“We should be able to do 90% of miles driven within three years,” Musk says in an interview with the Financial Times.  Translation: he doesn’t think the technology is there for a completely autonomous vehicle that can handle all roads under all conditions, something he calls “a bridge too far.”

Nonetheless, if Musk can get Tesla out there by 2016 or so with a car that can handle major highways and roads in good weather that would still position it well ahead of what even his most ambitious competitors have been calling for.

Nissan, for example, announced last month that it will be in production with a fully autonomous vehicle by sometime in 2020.  General Motors’ Cadillac, Mercedes-Benz, BMW and others hope to have something similar in play by early in the next decade. So does Silicon Valley tech giant Google, which has been actively testing its own autonomous vehicle prototypes.

(Click Here for more on Nissan’s autonomous vehicle plans.)

Google officials don’t expect to build their own cars but hope to partner with some major manufacturer. It does not appear, however, that there’s anything going between Google and the also California-based Tesla.

What’s significant about Nissan’s earlier announcement is that the Japanese maker wants to offer its self-driving technology on an “affordable,” mainstream vehicle.  While it has not identified which model that might be, speculation has focused on the little Leaf battery sedan – which sells for a fraction of the price of the Tesla Model S. That model can go up to more than $100,000 with an extended-range battery pack.

Tesla, however, has indicated it is working on several new models, starting with the Model X – a crossover-utility sharing the Model S platform – and a smaller, lower-priced electric vehicle that would come a bit closer to the Nissan Leaf’s price.

(Automakers “democratize” technology, offering luxury-level hi-tech features in mainstream models. Click Herefor more.)

As Japan’s second-largest automaker has demonstrated, the technical basics are rapidly falling into place.  Even conventional vehicles now use an array of cameras, radar, sonar and laser sensors to let the latest safety systems keep on what’s happening nearby. And the price of those devices will continue to fall, experts predict, even as computing power continues its rapid increase.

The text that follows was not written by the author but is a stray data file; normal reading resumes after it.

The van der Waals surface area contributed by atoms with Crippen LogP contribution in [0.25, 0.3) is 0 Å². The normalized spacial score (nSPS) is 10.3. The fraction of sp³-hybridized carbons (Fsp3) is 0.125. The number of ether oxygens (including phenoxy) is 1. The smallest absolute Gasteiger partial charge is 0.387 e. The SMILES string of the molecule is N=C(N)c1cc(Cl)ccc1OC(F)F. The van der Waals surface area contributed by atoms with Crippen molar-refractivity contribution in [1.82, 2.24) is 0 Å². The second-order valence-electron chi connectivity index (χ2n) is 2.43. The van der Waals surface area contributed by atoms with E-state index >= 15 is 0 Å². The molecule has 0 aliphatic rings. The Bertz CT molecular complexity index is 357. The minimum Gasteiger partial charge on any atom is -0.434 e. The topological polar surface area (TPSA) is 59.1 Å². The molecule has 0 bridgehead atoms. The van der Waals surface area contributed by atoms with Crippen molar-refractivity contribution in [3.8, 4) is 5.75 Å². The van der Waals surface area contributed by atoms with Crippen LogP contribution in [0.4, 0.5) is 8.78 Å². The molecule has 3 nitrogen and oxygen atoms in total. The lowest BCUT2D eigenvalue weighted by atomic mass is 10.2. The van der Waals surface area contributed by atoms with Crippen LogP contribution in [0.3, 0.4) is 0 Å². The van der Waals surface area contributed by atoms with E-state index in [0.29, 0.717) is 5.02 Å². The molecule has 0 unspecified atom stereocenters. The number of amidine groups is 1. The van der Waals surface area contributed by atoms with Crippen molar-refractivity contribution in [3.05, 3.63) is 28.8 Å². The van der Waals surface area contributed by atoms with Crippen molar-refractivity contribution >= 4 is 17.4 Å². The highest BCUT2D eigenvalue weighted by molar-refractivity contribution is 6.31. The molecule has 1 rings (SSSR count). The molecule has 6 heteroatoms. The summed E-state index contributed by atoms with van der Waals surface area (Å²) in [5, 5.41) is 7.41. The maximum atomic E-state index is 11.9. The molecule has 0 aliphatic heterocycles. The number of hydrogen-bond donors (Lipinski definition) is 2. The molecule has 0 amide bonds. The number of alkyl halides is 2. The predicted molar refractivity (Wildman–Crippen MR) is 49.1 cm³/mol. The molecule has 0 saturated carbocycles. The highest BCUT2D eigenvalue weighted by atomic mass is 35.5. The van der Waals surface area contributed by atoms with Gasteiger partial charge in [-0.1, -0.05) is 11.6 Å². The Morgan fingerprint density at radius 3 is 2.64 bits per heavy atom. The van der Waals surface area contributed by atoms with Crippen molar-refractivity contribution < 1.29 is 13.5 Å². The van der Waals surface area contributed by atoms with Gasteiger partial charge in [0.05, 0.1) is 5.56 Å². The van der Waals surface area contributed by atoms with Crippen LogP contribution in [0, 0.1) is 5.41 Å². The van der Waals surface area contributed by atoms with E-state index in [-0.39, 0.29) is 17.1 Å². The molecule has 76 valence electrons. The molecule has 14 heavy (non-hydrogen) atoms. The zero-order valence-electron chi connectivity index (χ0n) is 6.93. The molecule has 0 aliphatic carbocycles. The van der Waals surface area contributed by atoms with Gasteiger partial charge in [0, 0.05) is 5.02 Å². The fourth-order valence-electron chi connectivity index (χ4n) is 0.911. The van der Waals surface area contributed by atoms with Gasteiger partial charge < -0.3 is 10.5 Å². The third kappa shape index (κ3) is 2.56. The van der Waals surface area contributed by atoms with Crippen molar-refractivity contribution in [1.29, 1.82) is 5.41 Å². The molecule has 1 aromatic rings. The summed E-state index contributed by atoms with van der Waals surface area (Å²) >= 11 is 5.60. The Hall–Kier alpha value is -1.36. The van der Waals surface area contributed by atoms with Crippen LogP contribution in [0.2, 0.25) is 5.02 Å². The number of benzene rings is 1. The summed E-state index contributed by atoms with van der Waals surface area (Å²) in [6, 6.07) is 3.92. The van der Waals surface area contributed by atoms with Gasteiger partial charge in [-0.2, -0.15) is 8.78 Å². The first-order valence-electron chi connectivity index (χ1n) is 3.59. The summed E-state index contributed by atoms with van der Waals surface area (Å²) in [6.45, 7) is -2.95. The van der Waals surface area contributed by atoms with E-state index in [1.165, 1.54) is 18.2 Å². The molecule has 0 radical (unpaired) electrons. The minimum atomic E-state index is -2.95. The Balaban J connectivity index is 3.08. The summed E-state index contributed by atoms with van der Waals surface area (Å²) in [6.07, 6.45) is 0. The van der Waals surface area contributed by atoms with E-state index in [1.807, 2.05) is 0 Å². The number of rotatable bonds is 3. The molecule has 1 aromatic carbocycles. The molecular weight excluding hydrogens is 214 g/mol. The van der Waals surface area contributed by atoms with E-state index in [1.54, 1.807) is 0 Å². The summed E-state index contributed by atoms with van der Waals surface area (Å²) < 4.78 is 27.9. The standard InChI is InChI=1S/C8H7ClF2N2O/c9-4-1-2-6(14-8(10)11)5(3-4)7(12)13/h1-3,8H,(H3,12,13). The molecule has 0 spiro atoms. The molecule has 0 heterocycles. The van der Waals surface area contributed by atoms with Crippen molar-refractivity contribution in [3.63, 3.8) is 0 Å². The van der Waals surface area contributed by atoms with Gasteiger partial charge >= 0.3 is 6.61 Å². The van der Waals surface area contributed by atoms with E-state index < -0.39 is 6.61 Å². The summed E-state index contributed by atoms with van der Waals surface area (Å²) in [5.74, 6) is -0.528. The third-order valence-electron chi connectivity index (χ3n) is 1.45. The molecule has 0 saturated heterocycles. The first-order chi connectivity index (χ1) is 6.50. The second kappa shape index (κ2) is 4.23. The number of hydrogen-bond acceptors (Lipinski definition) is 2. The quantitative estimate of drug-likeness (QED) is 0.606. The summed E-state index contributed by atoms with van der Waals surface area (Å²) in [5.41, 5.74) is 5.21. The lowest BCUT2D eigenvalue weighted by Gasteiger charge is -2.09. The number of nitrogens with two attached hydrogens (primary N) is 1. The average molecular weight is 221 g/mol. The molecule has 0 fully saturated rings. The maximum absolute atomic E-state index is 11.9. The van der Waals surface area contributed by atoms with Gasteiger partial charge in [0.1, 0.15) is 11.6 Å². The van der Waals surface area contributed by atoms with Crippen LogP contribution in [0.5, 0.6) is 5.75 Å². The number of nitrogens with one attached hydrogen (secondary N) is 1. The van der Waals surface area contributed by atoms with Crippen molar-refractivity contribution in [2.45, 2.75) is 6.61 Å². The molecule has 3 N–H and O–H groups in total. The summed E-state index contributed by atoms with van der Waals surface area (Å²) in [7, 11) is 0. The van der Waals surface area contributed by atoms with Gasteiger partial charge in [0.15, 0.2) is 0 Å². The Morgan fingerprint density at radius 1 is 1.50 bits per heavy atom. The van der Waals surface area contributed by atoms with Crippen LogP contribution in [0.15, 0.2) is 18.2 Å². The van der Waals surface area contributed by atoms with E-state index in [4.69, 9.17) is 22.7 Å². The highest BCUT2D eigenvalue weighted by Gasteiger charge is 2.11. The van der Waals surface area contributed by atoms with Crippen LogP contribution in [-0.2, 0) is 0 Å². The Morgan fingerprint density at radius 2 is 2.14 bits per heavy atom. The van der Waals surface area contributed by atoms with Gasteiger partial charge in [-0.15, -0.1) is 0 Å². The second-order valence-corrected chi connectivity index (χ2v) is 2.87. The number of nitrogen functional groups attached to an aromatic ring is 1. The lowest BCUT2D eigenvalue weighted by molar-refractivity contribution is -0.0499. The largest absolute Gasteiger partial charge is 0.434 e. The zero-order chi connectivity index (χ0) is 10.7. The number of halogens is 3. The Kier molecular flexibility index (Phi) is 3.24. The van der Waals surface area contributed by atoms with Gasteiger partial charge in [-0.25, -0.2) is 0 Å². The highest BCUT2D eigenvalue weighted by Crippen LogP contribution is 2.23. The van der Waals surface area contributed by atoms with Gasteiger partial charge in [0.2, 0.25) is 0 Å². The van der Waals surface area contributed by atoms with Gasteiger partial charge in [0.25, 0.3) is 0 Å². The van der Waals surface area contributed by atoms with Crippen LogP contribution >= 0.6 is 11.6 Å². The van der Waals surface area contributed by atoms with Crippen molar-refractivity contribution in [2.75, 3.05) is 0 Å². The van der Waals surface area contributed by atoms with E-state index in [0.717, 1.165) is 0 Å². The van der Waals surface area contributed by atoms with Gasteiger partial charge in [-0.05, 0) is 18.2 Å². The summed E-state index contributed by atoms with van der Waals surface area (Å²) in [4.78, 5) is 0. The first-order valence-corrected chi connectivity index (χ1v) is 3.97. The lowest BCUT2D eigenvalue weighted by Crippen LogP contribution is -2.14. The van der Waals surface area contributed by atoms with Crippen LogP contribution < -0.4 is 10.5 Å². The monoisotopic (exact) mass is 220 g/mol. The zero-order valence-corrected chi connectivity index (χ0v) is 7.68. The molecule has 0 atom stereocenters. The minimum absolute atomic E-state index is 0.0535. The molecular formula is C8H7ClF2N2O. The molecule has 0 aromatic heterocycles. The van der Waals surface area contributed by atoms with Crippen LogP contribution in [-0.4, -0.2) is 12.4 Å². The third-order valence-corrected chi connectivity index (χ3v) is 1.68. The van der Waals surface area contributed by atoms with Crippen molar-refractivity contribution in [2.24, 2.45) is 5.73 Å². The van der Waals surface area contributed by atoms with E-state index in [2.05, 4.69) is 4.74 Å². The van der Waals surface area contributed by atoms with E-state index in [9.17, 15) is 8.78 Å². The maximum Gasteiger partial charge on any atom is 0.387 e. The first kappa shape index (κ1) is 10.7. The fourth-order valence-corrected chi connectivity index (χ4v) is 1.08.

Various prototypes now can be routinely seen on roads around the country, particularly in Nevada, the first state to create special licensing requirements for autonomous vehicles. But while Nissan really demonstrated a Leaf coping with simulated city and highway driving conditions, project co-director Maarten Sierhuis, a former NASA scientist, stresses that “We need to be able to drive any intersection anywhere and at any time to be fully autonomous.”

(What’s it like to drive…er, ride…er, co-pilot an autonomous vehicle? Click Here to find out.)

That helps explain Tesla’s more cautious strategy. In fact, autonomous driving proponents anticipate that for at least some years, someone will still be required to sit behind the steering wheel ready to assume command in a situation the vehicle can’t handle – perhaps in a winter white-out.

“It’s incredibly hard to get the last few percent,” cautions Musk

Nonetheless, the general consensus is that autonomous vehicles should be able to improve highway safety, reduce fuel consumption and emissions, and even improve utilization of roadways by allowing such cars to convoy, driving in packs mere feet from each other’s bumpers.

One of the big issues all makers are fretting about is liability. Despite the potential to save lives and reduce fender-benders, there is a well-founded fear that in the U.S., in particular, any accident involving an autonomous vehicle could wind up being blamed on the technology.

That led Nissan’s global product development chief Andy Palmer to tell that the Japanese maker might introduce its first autonomous vehicle in a less litigious country and wait until it gets some relief from American lawmakers and regulators.

Tesla’s Elon Musk Sets off on an Excellent Adventure

Tesla founder heads cross-country for 5 days with 6 kids and 90 minutes a day for charging.

by on Sep.06, 2013

Musk and family intend to dispel range anxiety fears.

The company can’t build cars fast enough to supply demand, and investors can’t get enough, either, driving Tesla Motor stock up nearly six-fold since the beginning of the year. Nonetheless, founder and CEO Elon Musk clearly seems frustrated by critics who continue to focus on issues like battery range and charging times.

So, Musk is about to set out on a cross-country journey meant not only to give his family a vacation but to also help put an end to the issue of range anxiety – at least when it concerns the Tesla Model S.  By the numbers, the South African-born entrepreneur plans to spend six days driving 3,200 miles with five kids in tow.

The Last Word!

But the figures that really matter concern the estimated 90 minutes a day – or nine hours in total – that Musk expects to spend charging up his Model S sedan using the rapidly expanding network of so-called Supercharger stations Tesla is installing across the country.

“Should go long way in dispelling range anxiety worries,” tweeted Musk, an inveterate user of the Twitter service whenever he wants to reach fans and the media. “At 1.5 hrs/day, we will only ever need to charge when stopping anyway to eat or sightsee, never just for charging itself.”


Tesla and Toyota to Develop RAV4 Electric Vehicle

A 2012 sale date is promised for the compact sport utility.